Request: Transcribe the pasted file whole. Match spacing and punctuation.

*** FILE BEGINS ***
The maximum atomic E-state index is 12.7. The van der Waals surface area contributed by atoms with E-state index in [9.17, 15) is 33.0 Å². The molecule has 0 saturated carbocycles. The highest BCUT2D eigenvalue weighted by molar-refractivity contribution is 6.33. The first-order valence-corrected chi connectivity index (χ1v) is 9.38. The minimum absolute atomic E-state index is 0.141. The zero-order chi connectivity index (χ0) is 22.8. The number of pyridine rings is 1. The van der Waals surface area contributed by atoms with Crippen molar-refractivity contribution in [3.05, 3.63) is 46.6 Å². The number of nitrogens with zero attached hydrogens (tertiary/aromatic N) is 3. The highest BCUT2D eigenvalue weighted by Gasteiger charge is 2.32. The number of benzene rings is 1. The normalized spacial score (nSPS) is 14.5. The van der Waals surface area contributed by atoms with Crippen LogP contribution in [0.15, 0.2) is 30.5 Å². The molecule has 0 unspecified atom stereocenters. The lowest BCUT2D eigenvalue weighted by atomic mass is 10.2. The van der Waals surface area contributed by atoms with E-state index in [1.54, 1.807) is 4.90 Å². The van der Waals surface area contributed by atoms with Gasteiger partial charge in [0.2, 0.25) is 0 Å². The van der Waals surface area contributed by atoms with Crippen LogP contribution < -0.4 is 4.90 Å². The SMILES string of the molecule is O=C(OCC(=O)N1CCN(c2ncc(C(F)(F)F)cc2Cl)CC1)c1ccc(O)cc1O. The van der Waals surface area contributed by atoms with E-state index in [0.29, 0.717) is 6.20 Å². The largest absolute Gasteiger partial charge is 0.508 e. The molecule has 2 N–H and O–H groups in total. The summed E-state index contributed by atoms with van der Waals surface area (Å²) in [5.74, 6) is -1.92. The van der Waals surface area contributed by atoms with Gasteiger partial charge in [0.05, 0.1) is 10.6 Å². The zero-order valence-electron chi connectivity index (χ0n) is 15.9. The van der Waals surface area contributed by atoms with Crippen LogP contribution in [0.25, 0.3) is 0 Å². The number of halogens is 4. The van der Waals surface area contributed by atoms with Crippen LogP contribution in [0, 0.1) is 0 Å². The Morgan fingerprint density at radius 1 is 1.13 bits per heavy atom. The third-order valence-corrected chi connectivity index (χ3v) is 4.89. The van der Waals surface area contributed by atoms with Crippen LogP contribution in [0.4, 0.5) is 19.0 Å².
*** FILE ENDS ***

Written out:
The maximum atomic E-state index is 12.7. The van der Waals surface area contributed by atoms with E-state index in [9.17, 15) is 33.0 Å². The molecule has 0 saturated carbocycles. The highest BCUT2D eigenvalue weighted by molar-refractivity contribution is 6.33. The first-order valence-corrected chi connectivity index (χ1v) is 9.38. The minimum absolute atomic E-state index is 0.141. The zero-order chi connectivity index (χ0) is 22.8. The number of pyridine rings is 1. The van der Waals surface area contributed by atoms with Crippen molar-refractivity contribution in [3.05, 3.63) is 46.6 Å². The number of nitrogens with zero attached hydrogens (tertiary/aromatic N) is 3. The highest BCUT2D eigenvalue weighted by Gasteiger charge is 2.32. The number of benzene rings is 1. The normalized spacial score (nSPS) is 14.5. The van der Waals surface area contributed by atoms with Crippen LogP contribution in [0.15, 0.2) is 30.5 Å². The molecule has 0 unspecified atom stereocenters. The lowest BCUT2D eigenvalue weighted by atomic mass is 10.2. The van der Waals surface area contributed by atoms with E-state index in [1.54, 1.807) is 4.90 Å². The van der Waals surface area contributed by atoms with Gasteiger partial charge in [0.2, 0.25) is 0 Å². The van der Waals surface area contributed by atoms with Crippen LogP contribution < -0.4 is 4.90 Å². The SMILES string of the molecule is O=C(OCC(=O)N1CCN(c2ncc(C(F)(F)F)cc2Cl)CC1)c1ccc(O)cc1O. The van der Waals surface area contributed by atoms with E-state index in [0.29, 0.717) is 6.20 Å². The largest absolute Gasteiger partial charge is 0.508 e. The molecule has 2 N–H and O–H groups in total. The summed E-state index contributed by atoms with van der Waals surface area (Å²) in [5.74, 6) is -1.92. The van der Waals surface area contributed by atoms with Gasteiger partial charge in [0.05, 0.1) is 10.6 Å². The zero-order valence-electron chi connectivity index (χ0n) is 15.9. The van der Waals surface area contributed by atoms with Crippen LogP contribution in [0.25, 0.3) is 0 Å². The number of halogens is 4. The van der Waals surface area contributed by atoms with Crippen LogP contribution in [0, 0.1) is 0 Å². The Morgan fingerprint density at radius 1 is 1.13 bits per heavy atom. The third-order valence-corrected chi connectivity index (χ3v) is 4.89. The van der Waals surface area contributed by atoms with Crippen LogP contribution in [0.4, 0.5) is 19.0 Å².